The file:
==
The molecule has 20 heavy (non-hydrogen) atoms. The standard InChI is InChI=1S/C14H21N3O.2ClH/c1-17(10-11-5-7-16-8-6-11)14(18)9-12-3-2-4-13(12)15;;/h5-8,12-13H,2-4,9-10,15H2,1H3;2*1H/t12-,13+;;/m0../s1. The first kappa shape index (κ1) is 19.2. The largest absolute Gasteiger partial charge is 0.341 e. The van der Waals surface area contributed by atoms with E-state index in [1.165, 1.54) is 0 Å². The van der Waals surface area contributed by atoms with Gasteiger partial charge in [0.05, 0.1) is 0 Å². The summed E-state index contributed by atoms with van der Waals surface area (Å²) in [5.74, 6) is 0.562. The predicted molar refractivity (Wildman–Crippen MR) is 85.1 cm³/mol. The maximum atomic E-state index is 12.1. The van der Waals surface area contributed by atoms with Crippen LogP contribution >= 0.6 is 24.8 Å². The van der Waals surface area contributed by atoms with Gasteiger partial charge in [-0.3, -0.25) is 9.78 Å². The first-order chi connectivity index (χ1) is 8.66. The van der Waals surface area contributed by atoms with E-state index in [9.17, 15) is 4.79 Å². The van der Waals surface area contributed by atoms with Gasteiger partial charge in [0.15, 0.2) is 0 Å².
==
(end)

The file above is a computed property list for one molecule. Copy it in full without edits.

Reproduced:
The molecule has 20 heavy (non-hydrogen) atoms. The standard InChI is InChI=1S/C14H21N3O.2ClH/c1-17(10-11-5-7-16-8-6-11)14(18)9-12-3-2-4-13(12)15;;/h5-8,12-13H,2-4,9-10,15H2,1H3;2*1H/t12-,13+;;/m0../s1. The first kappa shape index (κ1) is 19.2. The largest absolute Gasteiger partial charge is 0.341 e. The van der Waals surface area contributed by atoms with E-state index in [1.165, 1.54) is 0 Å². The van der Waals surface area contributed by atoms with Gasteiger partial charge in [0.05, 0.1) is 0 Å². The summed E-state index contributed by atoms with van der Waals surface area (Å²) in [5.74, 6) is 0.562. The predicted molar refractivity (Wildman–Crippen MR) is 85.1 cm³/mol. The maximum atomic E-state index is 12.1. The van der Waals surface area contributed by atoms with Crippen LogP contribution >= 0.6 is 24.8 Å². The van der Waals surface area contributed by atoms with Gasteiger partial charge in [-0.3, -0.25) is 9.78 Å². The first-order chi connectivity index (χ1) is 8.66. The van der Waals surface area contributed by atoms with E-state index in [9.17, 15) is 4.79 Å². The van der Waals surface area contributed by atoms with Gasteiger partial charge in [0.15, 0.2) is 0 Å².